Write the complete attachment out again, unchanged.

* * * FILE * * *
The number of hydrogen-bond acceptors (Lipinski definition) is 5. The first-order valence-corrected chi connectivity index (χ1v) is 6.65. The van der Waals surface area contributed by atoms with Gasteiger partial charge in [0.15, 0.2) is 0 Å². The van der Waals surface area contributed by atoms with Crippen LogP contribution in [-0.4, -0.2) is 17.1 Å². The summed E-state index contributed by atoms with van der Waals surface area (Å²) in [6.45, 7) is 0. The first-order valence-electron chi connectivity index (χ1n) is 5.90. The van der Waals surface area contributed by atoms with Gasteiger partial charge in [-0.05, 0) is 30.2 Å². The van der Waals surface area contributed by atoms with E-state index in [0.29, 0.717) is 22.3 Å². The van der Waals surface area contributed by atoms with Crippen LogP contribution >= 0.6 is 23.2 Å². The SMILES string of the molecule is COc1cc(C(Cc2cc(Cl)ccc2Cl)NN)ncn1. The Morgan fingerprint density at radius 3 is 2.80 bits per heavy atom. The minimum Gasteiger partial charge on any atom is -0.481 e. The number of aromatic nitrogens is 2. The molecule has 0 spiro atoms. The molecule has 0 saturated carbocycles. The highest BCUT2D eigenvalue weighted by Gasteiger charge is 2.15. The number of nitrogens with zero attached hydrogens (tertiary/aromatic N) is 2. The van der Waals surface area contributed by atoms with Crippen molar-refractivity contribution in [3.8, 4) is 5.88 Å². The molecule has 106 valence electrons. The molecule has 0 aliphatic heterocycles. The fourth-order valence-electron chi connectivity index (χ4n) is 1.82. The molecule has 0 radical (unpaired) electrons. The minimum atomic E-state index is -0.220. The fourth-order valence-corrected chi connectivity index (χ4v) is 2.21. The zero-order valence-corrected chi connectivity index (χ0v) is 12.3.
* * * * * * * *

The number of hydrogen-bond acceptors (Lipinski definition) is 5. The first-order valence-corrected chi connectivity index (χ1v) is 6.65. The van der Waals surface area contributed by atoms with Gasteiger partial charge in [0.15, 0.2) is 0 Å². The van der Waals surface area contributed by atoms with Crippen LogP contribution in [-0.4, -0.2) is 17.1 Å². The summed E-state index contributed by atoms with van der Waals surface area (Å²) in [6.45, 7) is 0. The first-order valence-electron chi connectivity index (χ1n) is 5.90. The van der Waals surface area contributed by atoms with Gasteiger partial charge in [-0.05, 0) is 30.2 Å². The van der Waals surface area contributed by atoms with E-state index in [0.29, 0.717) is 22.3 Å². The van der Waals surface area contributed by atoms with Crippen LogP contribution >= 0.6 is 23.2 Å². The SMILES string of the molecule is COc1cc(C(Cc2cc(Cl)ccc2Cl)NN)ncn1. The Morgan fingerprint density at radius 3 is 2.80 bits per heavy atom. The minimum Gasteiger partial charge on any atom is -0.481 e. The number of aromatic nitrogens is 2. The molecule has 0 spiro atoms. The molecule has 0 saturated carbocycles. The highest BCUT2D eigenvalue weighted by Gasteiger charge is 2.15. The number of nitrogens with zero attached hydrogens (tertiary/aromatic N) is 2. The van der Waals surface area contributed by atoms with Crippen molar-refractivity contribution in [3.8, 4) is 5.88 Å². The molecule has 106 valence electrons. The molecule has 0 aliphatic heterocycles. The fourth-order valence-electron chi connectivity index (χ4n) is 1.82. The molecule has 0 radical (unpaired) electrons. The minimum atomic E-state index is -0.220. The fourth-order valence-corrected chi connectivity index (χ4v) is 2.21. The zero-order valence-corrected chi connectivity index (χ0v) is 12.3.